IMG_2512 In the Upper Garden, there are also plans to remove the apple trees, as they no longer bear fruit and replant a row of heritage apple trees along the walls of the plot. The mulberry tree will be kept and more planted alongside it, the idea being to encourage people to enjoy eating mulberries once more. Now out of fashion, mulberries were once very popular and used as a remedy to cure all sorts of ills. Dr Holland (the Mill’s Doctor) may well have used mulberries to treat the apprentice children.  Look out for the ‘humble mulberry’, as Shakespeare described it, at Quarry Bank soon. Beyond the kitchen garden, in an area, which was known as the West wall slips (a space for growing extra vegetables for the Greg’s, which didn’t need the shelter of the three walls enclosing the plot), the gardeners have planted a nuttery, containing 23 Filbert Nut trees. Looking at the plans of the garden it is assumed that the Greg’s would have had a very similar nuttery, which you can see in the 1872 map below. The nuttery is located to the left of the glasshouse (the building coloured red). 1872 OS detail  Underneath the nut trees the gardeners have sown wild flower seeds and 5000 Daffodils, which will look absolutley stunning come Spring. Sarah also pointed out a new shrub border, which features: Viburnum tinus (Garrya elliptica), Cornus alba (Westonbirt), Myrtus communis and Ribes sanguineum (White Icicle). Stefan Roberts, one of Quarry Bank’s gardeners, shares his knowledge on what to look out for in the garden this Spring: Spring bulbs are emerging in the lawns, as well as the borders. First to arrive and open now are the native Snowdrop (Galanthus nivalis) and Winter Aconite (Eranthis hyemali), which is a little yellow flower above a ring of leaves. There are also Snowflakes (Leucojum verum), similar to a Snowdrop, but the petals have a spot of green at the tip and the flower shape looks like a lampshade, Winter Iris  (Reticulata), in blue and purple varieties and finally Crocus, which are beginning to emerge around the Tennis Lawn. Winter and early spring flowering shrubs include spicy scented Witch Hazel and the show stopper, our pink Camelia, growing along the riverside, which is always the first to flower. P1030779 Other plants to look out for include, hardy Ferns, flowering Hellebores and Cyclamen. Pansies and Bellis (daisy), in the formal Ladies’ Garden, will also soon begin to bulk up and flower.      There has also been progress up at the Apprentice House Garden, which is managed as a working allotment, once tended by apprentice children, so don’t forget to take a look before or after an Apprentice House tour. Ann Gaughan, Assistant Head Gardener, explains that the focus has been on tidying and clearing beds ready for Spring and making sure that the repairs to the drains have settled in.  New edging boards have been put in around the vegetable beds and this year some of the beds will be given time to dry out after the particularly wet winter. Don’t forget to check out the Snowdrops in the orchard, which Ann tells me are looking lovely at the moment. Here’s a sneak-peek from Ann below. 20150120_083825-1 Why not come along to visit Quarry Bank gardens, open right the way through until Autumn. For children there is a tracker pack, including binoculars and magnyfying glasses, which can be picked up from the Garden kiosk.  Sophie x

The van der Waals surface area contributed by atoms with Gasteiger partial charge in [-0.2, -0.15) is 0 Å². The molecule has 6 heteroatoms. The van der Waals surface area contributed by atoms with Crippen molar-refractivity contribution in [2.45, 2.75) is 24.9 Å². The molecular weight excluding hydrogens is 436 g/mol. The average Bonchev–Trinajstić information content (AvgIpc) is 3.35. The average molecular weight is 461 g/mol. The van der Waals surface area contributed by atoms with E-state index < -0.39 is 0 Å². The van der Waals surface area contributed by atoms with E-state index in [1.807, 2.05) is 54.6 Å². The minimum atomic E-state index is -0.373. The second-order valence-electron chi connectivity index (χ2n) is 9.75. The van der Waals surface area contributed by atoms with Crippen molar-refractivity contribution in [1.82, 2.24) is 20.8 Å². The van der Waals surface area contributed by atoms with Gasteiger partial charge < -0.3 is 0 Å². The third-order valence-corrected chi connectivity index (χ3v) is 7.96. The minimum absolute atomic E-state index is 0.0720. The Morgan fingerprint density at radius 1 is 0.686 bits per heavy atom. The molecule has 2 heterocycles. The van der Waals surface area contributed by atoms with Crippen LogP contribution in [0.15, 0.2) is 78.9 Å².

2 Comments Add yours

  1. Eve Murphy says:

    It was lovely to follow the tour of the garden that was given by the Gardner, and it shows what hard work goes on through out the year,, I for one will be visiting yet again to see the beautiful gardens of Quarry bank Mill.

    1. Thanks for your comment Eve. We’re also holding some evening garden tours for the public in June. If you’re interested in joining one, please see our website for details.